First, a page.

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Impediments to Defending Human Rights in Turkey Outlined in New Amnesty International Report


[dropcap size=small]H[/dropcap]uman rights are being eroded in Turkey. Although issues existed prior to July 15th, 2016, the coup attempt and subsequent State of Emergency (SoE) has seen an abolishment of rights like freedom of expression, freedom of assembly, and freedom from arbitrary arrest, detention, and imprisonment. Over 30 emergency decrees have been issued without oversight by the parliament and courts. These decrees have seen over 150,000 dismissed from their jobs, over 100,000 face prosecution, and over 1,300 NGOs shut down. Those who defend human rights or who show dissenting views have been particularly targeted, in what Amnesty International calls in its new report “a deliberate and widespread attack”. This attack on human rights defenders has further impeded efforts to protect those targeted under the SoE; it additionally impedes efforts to protect others at risk such as the Kurdish, women, children, refugees, and LGBTI.


Under the SoE, over 1,300 NGOs have been shut down without valid reasoning. There are no effective avenues to challenge these shut downs; a State of Emergency Commission has been established to hear appeals, but it is inefficient and non-impartial. To date, the Commission has only approved 310 out of 10,010 finalised cases, a 3% success rate. There are almost 100,000 cases still under examination. Among those NGOs shut down, as listed by the Amnesty report, are: Turkey’s leading child rights organisation, Gündem Çocuk; 11 women’s rights organizations; lawyers’ organizations such as the Contemporary Lawyers’ Association (ÇHD) and Lawyers for Freedom Association (ÖHD); and organizations providing humanitarian support to displaced people and refugees. Needless to say, this has severely affected human rights work. Dismissals via emergency decree have too targeted human rights defenders.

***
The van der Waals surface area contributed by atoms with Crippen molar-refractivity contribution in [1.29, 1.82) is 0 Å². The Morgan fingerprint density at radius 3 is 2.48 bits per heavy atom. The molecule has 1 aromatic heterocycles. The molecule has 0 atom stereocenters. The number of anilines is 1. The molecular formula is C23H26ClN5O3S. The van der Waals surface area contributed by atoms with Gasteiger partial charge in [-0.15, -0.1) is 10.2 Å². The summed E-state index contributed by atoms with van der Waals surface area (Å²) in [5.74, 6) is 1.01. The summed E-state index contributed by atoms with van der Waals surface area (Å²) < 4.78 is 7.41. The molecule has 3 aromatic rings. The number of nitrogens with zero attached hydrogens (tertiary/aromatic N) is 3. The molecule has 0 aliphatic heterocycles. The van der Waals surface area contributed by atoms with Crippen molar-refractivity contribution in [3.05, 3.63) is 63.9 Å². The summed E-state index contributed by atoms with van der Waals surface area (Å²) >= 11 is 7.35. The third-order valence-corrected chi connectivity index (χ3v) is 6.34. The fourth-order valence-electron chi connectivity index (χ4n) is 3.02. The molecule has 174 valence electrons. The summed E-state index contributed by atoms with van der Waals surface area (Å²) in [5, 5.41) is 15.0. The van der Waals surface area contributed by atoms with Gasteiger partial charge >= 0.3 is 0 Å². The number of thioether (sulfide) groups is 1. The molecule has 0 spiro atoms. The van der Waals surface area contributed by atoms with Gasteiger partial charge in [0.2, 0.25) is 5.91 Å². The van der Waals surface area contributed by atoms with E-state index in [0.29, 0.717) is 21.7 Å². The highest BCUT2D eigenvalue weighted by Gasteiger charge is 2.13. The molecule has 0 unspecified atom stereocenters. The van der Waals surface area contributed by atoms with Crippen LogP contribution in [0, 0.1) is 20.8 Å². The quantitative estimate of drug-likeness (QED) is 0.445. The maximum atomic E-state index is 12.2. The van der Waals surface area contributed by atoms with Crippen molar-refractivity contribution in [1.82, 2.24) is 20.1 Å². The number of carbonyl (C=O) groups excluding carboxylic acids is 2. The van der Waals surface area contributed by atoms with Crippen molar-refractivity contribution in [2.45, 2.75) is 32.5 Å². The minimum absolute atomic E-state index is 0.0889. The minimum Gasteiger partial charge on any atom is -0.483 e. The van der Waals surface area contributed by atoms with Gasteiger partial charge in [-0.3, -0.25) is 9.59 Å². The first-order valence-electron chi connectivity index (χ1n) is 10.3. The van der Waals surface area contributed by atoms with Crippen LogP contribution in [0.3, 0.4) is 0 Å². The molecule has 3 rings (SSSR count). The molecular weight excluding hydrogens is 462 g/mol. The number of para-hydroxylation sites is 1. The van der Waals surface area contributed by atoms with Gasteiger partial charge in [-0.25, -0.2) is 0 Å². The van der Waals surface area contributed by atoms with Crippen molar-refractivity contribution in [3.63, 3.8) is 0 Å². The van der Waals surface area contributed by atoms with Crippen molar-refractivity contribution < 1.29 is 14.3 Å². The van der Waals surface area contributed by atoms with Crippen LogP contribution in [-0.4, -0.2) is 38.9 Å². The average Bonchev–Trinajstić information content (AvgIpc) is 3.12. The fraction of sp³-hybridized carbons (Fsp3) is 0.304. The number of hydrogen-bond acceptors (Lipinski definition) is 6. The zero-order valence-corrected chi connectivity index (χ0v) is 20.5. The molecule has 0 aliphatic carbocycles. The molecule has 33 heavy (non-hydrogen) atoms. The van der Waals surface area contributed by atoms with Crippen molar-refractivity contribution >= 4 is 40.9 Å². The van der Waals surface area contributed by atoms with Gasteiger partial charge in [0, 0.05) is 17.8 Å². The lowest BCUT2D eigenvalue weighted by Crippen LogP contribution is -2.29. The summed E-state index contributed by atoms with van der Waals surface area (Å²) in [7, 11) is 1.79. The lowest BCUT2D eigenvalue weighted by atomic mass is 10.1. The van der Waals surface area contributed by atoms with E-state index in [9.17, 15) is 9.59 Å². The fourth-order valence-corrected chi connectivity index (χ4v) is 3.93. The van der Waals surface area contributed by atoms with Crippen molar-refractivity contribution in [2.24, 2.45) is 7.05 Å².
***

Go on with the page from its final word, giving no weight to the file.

Dismissals and shut downs have exacerbated the issues involved with defending Kurdish rights. This has long been a dangerous job, but now, as Amnesty International states: “The few remaining independent voices advocating for human rights in the [Kurdish] region live with an even more severe, ever-present threat of detention and prosecution”. For instance, JINHA, a news outlet for Kurdish women, was shut down by emergency decree and the editor, Zehra Doğan, was imprisoned. Raci Bilici of the Human Rights Association Diyarbakir branch was dismissed from his teaching job and is currently facing imprisonment. In 2017, Bilici was targeted by the pro-state newspaper Akit, leading to threatening phone calls. These smear campaigns against human rights defenders have become common under the SoE. Alongside pro-state media, state authorities have also accused these people of being ‘terrorists’, ‘defenders of the coup’, ‘unpatriotic’, ‘foreign agents’, ‘spies’, and ‘enemies of the state’. This labelling can not only lead to threats and violence, but also removes the presumption of innocence and can result in social exclusion.